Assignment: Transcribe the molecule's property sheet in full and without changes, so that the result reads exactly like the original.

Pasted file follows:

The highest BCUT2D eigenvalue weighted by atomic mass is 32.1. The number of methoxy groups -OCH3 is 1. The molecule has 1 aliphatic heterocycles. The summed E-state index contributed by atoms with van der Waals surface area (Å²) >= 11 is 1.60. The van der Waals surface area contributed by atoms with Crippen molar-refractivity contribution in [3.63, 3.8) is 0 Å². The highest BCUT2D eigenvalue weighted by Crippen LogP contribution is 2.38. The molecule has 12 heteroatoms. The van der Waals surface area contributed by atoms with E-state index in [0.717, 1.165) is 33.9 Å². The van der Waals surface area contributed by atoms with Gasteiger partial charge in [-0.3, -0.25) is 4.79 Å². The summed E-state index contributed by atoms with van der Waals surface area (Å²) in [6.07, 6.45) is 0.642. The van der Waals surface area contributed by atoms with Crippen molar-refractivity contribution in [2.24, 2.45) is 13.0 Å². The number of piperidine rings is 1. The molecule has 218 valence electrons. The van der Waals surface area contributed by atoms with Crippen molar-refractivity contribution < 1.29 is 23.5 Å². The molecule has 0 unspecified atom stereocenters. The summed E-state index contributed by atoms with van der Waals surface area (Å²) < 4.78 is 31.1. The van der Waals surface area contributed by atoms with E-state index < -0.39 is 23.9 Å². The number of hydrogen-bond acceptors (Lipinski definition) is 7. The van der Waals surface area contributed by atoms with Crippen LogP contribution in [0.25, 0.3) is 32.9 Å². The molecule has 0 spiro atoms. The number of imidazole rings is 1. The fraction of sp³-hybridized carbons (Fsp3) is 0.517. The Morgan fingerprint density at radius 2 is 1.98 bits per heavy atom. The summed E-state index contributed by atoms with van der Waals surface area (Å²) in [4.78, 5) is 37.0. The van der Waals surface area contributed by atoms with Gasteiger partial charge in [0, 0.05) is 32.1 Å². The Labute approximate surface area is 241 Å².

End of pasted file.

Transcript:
The highest BCUT2D eigenvalue weighted by atomic mass is 32.1. The number of methoxy groups -OCH3 is 1. The molecule has 1 aliphatic heterocycles. The summed E-state index contributed by atoms with van der Waals surface area (Å²) >= 11 is 1.60. The van der Waals surface area contributed by atoms with Crippen molar-refractivity contribution in [3.63, 3.8) is 0 Å². The highest BCUT2D eigenvalue weighted by Crippen LogP contribution is 2.38. The molecule has 12 heteroatoms. The van der Waals surface area contributed by atoms with E-state index in [0.717, 1.165) is 33.9 Å². The van der Waals surface area contributed by atoms with Gasteiger partial charge in [-0.3, -0.25) is 4.79 Å². The summed E-state index contributed by atoms with van der Waals surface area (Å²) in [6.07, 6.45) is 0.642. The van der Waals surface area contributed by atoms with Crippen molar-refractivity contribution in [2.24, 2.45) is 13.0 Å². The number of piperidine rings is 1. The molecule has 218 valence electrons. The van der Waals surface area contributed by atoms with Crippen molar-refractivity contribution < 1.29 is 23.5 Å². The molecule has 0 unspecified atom stereocenters. The summed E-state index contributed by atoms with van der Waals surface area (Å²) < 4.78 is 31.1. The van der Waals surface area contributed by atoms with E-state index < -0.39 is 23.9 Å². The number of hydrogen-bond acceptors (Lipinski definition) is 7. The van der Waals surface area contributed by atoms with Crippen LogP contribution in [0.25, 0.3) is 32.9 Å². The molecule has 0 spiro atoms. The number of imidazole rings is 1. The fraction of sp³-hybridized carbons (Fsp3) is 0.517. The Morgan fingerprint density at radius 2 is 1.98 bits per heavy atom. The summed E-state index contributed by atoms with van der Waals surface area (Å²) in [4.78, 5) is 37.0. The van der Waals surface area contributed by atoms with Gasteiger partial charge in [0, 0.05) is 32.1 Å². The Labute approximate surface area is 241 Å².